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Re: Old 35 mm movie gear--servicability 16 May 2006 16:13 #22348

  • jukingeo
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Hello John

The theater has the original equipment...all of it. There is no platter. It is a dual projector reel to reel change system as per it's original installation.

The good thing is that even though I am buying the building...the employees can stay if they want
. So I would most definately keep the projectionist on.

The theatre currently doesn't have many film showings...none on the weekdays in fact. They only operate on the weekends and usually only once or twice. But I might change that. Still, I like the traditional reel system. As I mentioned to Mike above, I would love to do tours of this building because much of it is original and in good shape. So that is why I was concerned about keeping the original equipment running.

As for the sound...the cameras do have a Dolby Digital retrofit and there is a 5.1 decoder on the system. But outside that the rest of the sound system I am going to replace. Overall the sound isn't that great.

But the picture quality is fantastic. Sure as heck beats out the Cinemas here in NY that is for sure. The carbon are is just SO white and the colors are so crisp. I really would be messing with a good thing in more ways than one if I altered this system. I watched the projectionist closely as he worked and I was having a BALL just watching him. I definately would love to learn the process from him when I take the building over...that is for sure.

JG

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Re: Old 35 mm movie gear--servicability 16 May 2006 22:41 #22349

  • Ken Layton
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The Simplex E-7 has plenty of parts available for it. It's a great projector and it puts out the steadiest picture out of any projector ever made. Just keep it oiled and regularly maintained and it'll outlast everyone on this message forum.
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Re: Old 35 mm movie gear--servicability 17 May 2006 07:01 #22350

  • jukingeo
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Hello Ken

I am not 100% sure on the model number...but the theatre was built in the very early 40's and I AM sure the projectors are Simplex's with Benkart Carbon Arcs. Running through the line of Simplex machines...the E-7 is the highest candidate that was put in the theatre. As you stated the picture quality is fantastic...a pleasure to watch a movie from. Much much much better than the multiplexes I am used to going to. As for oiling, when I visited the theatre, that was one of the first things I noticed, there were ample tools and materials for lubrication located near the projectors. In fact an oil can was right on one machine and no, there was no dust on the oil can. Given that and my visual inspection, I can say the machines are well cared for. Granted I am no expert, but this pattern did follow suit with the whole theatre. It is in excellent shape for it's age. Opinion: Many people here BSB suggest upgrading to bulbs for projection. Now from what I seen...the carbon arc produces much whiter light than a halogen bulb. So I would need a better solution if I were to replace the carbon arcs. As far as I can see the only viable solution is to use a gas discharge lamp...the kind use in moving mirror theatre lights. Has any company became smart enough to offer a projector upgrade like this instead of the dull lifeless halogen upgrades?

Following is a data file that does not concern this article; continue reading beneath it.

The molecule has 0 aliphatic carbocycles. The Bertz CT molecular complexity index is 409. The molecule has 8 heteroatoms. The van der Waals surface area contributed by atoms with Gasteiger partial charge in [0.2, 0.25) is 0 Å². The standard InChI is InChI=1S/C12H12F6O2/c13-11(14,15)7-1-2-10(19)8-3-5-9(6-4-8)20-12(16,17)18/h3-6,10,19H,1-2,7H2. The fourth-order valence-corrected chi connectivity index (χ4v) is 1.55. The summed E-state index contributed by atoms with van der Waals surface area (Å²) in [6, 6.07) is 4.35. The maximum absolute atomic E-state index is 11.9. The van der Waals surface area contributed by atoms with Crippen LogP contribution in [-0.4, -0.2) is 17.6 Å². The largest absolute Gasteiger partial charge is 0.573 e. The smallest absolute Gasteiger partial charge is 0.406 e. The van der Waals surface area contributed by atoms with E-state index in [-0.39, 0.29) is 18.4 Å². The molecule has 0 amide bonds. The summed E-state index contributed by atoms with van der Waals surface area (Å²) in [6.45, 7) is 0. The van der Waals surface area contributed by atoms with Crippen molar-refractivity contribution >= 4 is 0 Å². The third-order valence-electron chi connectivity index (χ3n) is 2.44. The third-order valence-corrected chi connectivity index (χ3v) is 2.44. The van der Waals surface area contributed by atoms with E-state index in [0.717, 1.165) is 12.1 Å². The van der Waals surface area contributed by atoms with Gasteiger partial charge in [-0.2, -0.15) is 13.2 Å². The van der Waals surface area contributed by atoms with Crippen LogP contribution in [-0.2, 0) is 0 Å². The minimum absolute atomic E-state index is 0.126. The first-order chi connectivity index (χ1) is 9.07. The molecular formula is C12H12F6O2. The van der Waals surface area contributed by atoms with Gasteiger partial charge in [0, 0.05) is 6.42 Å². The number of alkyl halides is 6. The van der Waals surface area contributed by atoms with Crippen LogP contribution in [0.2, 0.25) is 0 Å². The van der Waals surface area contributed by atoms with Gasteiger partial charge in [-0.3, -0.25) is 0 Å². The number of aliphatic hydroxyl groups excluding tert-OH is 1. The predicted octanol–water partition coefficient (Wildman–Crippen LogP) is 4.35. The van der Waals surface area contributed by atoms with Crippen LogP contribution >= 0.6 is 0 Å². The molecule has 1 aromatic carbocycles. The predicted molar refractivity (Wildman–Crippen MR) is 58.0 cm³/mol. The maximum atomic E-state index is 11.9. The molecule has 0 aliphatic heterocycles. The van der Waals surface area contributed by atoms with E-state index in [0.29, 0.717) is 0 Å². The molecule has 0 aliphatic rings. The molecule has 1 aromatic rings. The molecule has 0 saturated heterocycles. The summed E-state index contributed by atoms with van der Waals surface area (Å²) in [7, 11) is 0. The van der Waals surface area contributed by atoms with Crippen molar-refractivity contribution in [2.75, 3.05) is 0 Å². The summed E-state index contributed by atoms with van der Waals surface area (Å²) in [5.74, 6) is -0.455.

JG
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Re: Old 35 mm movie gear--servicability 17 May 2006 11:00 #22351

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I had someone take another look at the projectors again and he is 90% sure that the projectors are E-7s with Brenkert Enarc carbon arcs. I believe the dynamo is also furnished by Brenkert, still not sure there though.

I have seen other pictures of E-7's and it looks very much like that is the model. So it appears that E-7's they are.

I must say as is, these E-7's are really nice looking machines. They very much personify what a motion picture projector looks like in the minds of Americans. So in that aspect, I would keep them as is.

I seen a picture of an E-7 that was converted to platter and changed to halogen as well---hideous. No thanx...I am going to keep the reels and arcs
.

JG
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Re: Old 35 mm movie gear--servicability 17 May 2006 12:54 #22352

I haven't heard of halogen bulbs in projectors.. all I know of is xenon lamphouses, and I know that xenon bulbs put out a crisp cool white light.

While LTI lamps are far down the list of quality lamps (I hear Chrisite are the best), here's their website with quality specifications: http://www.ltilamps.com/tech_specs_x.htm

And here's a picture of a Christie xenon bulb:


[This message has been edited by Andrew McCrea (edited May 17, 2006).]
Since 1987
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Re: Old 35 mm movie gear--servicability 17 May 2006 13:41 #22353